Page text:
Explaining the Politics—and Psychology—of the NeverTrumper

Jack Kerwick
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Posted: Aug 17, 2016 12:01 AM
Explaining the Politics—and Psychology—of the NeverTrumper

What exactly is a “NeverTrumper?”

Not everyone who opposes Donald Trump’s candidacy is a NeverTrumper.

A NeverTrumper, first of all, must be a Republican.  Secondly, he or she must oppose Trump.

For example, “libertarians” like Ron Paul refuse to endorse Trump, but this is only because they refuse to endorse any candidate who they believe will further the cause of Big Government—and Trump they believe, quite plausibly, will further this cause. 

NeverTrumpers, in contrast, are Republicans who self-identify, not as libertarian, but as “conservative.” They too claim to resist Trump because of the threat that he allegedly poses to “limited government,” the Constitution, and all things “conservative.” 

Tellingly, they loathe “libertarians” like Ron Paul at least as much as they loathe Trump. These Chicken Littles who now scream about the death of constitutional government in the event of a Trump presidency not only didn’t back Paul when he ran as a Republican for their party’s nomination in 2008 and 2012; they oscillated between treating him as a non-entity and demonizing him as a nut and worse.

Moreover, NeverTrumpers who wail about the destruction that Trump promises to visit upon “conservatism” and “limited government” and who insist that he is a fake are the same scribblers and chatterers who have resoundingly endorsed George W. Bush, John McCain, and Mitt Romney—proponents of Limitless Government all of them.  This brings us to our next point: 

While liberty-lovers like Paul refuse to endorse Trump, NeverTrumpers are anti-Trump.  While folks like Paul are anti-Big Government, NeverTrumpers are anti-Trump.  The latter exhibit infinitely more passion and commitment to stopping Trump than they’ve ever shown with respect to stopping either Barack Obama or Hillary Clinton. In fact, it is not a stretch to describe their attitude toward Trump as obsessive, even fanatical, for they not only want for him to lose; they want for him to lose in a landslide.

Most disturbingly, NeverTrumpers seek the total humiliation of Trump and all of the Republicans, both old and new, who support him in unprecedented numbers.

Why?

I think that there are two reasons for this, one political, the other personal—very, very personal.

Politically speaking, Trump’s positions on such big topics as immigration, trade, and foreign policy clash in important respects with those taken by NeverTrumpers.  It isn’t, though, that they clash with conservatism.  Though they won’t tell you this, though they will have you think otherwise, the problem, as far as NeverTrumpers are concerned, is that Trump’s views on these matters clash with their neo-conservatism.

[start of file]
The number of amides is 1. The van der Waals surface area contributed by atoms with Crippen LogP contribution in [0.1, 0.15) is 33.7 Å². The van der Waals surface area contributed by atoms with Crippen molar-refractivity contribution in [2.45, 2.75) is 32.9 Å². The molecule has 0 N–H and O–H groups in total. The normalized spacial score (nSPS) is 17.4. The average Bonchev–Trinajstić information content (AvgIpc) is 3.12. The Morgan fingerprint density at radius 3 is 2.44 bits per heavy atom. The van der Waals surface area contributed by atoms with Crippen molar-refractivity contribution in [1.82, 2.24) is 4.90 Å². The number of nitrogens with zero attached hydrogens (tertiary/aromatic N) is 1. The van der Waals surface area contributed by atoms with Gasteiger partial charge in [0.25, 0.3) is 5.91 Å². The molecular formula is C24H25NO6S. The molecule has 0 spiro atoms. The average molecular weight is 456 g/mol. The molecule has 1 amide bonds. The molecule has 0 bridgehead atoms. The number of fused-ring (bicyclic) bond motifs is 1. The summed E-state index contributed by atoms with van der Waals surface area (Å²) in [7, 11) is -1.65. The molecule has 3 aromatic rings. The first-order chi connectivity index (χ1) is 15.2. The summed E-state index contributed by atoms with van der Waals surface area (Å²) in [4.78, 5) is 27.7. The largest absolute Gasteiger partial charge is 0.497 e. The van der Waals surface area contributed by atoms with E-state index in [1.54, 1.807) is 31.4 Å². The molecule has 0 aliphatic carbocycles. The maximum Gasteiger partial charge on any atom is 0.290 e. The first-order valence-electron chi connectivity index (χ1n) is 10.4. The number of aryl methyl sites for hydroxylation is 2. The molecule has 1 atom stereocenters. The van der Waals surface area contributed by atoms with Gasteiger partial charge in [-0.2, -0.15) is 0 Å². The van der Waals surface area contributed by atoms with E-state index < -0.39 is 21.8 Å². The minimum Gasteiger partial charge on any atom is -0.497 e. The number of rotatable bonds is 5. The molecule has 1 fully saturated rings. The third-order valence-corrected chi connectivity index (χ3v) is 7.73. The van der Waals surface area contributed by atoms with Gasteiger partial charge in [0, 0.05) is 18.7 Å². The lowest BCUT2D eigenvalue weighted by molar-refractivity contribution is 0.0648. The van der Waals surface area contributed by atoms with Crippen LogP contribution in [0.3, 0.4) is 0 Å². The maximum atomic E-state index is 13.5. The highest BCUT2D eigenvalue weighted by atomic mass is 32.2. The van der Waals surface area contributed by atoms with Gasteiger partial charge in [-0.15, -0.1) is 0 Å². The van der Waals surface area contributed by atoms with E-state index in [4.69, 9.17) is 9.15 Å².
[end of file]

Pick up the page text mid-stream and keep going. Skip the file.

And, as has been often pointed out by students of the conservative intellectual tradition in Europe and America, not only is neo-conservatism not a species of conservatism; in many critical respects, it is essentially of a piece with the leftist progressivism that it purports to resist—even if it is a more moderate leftism. 

This is correct: NeverTrumpers are not genuinely conservative. 

Of course, that they aren’t conservative doesn’t imply that Trump is. He is not.  But those of his positions that really seem to elicit the ire of neocon NeverTrumpers approximate much more closely the perspective of an older American right than anything that the NeverTrumpers have ever offered in the name of “conservatism.” 

It is at this point that the political and the personal intersect.

Trump has exposed neo-conservatism for the faux conservatism that it has always been.  In the process, he has exposed them as the frauds that they have always been. The neocon brand and its advertisers have been severely damaged (whether they have been irrevocably damaged is another question).

Yet Trump has continually left neocon politicians and their media apologists with eggs on their faces: 

In a 17-person GOP presidential contest, Trump came from nowhere to crush the best, brightest, and most skilled that the party had to offer—all the while drawing in record numbers of primary voters.  From the moment that he entered the race throughout the better part of the year, those who for decades had been regarded as “conservative movement” oracles and gurus, writers and talking heads on television and radio, repeatedly assured us that Trump’s demise was imminent, even as he just as often proved them wrong—spectacularly, epically wrong.

Trump further reinforced the impression of incompetence and dishonesty on the part of neoconservatives when he expressly, unabashedly called out their Iraq War for the catastrophic failure that time has shown it to be.  He went beyond this, however, to name names and specifically charge “conservative” President George W. Bush and his administration with having lied in order to drag America overseas.    

And Trump did all of this in the midst of a primary debate in, of all places, South Carolina, a state in which Bush continued to enjoy considerable popularity and whose most well-known elected representatives openly endorsed Marco Rubio.

Still, Trump prevailed with ease in the Palmetto State.

While they make effort after effort to shame Trump, Trump’s record of successes has continually shamed the NeverTrumpers.  He has put their very integrity, to say nothing of relevance, into radical question.  Thus, his neocon critics are aching for him to lose royally in November so that they can have the satisfaction, at long last, of saying, after nearly 18 months of being wrong, that they were right.

Of course, even if Trump loses, only arrogance that is as invincible as the ignorance that they have shown up to this point could permit them to claim that they knew he would lose. 

But such is the frame of the mind of a neocon NeverTrumper.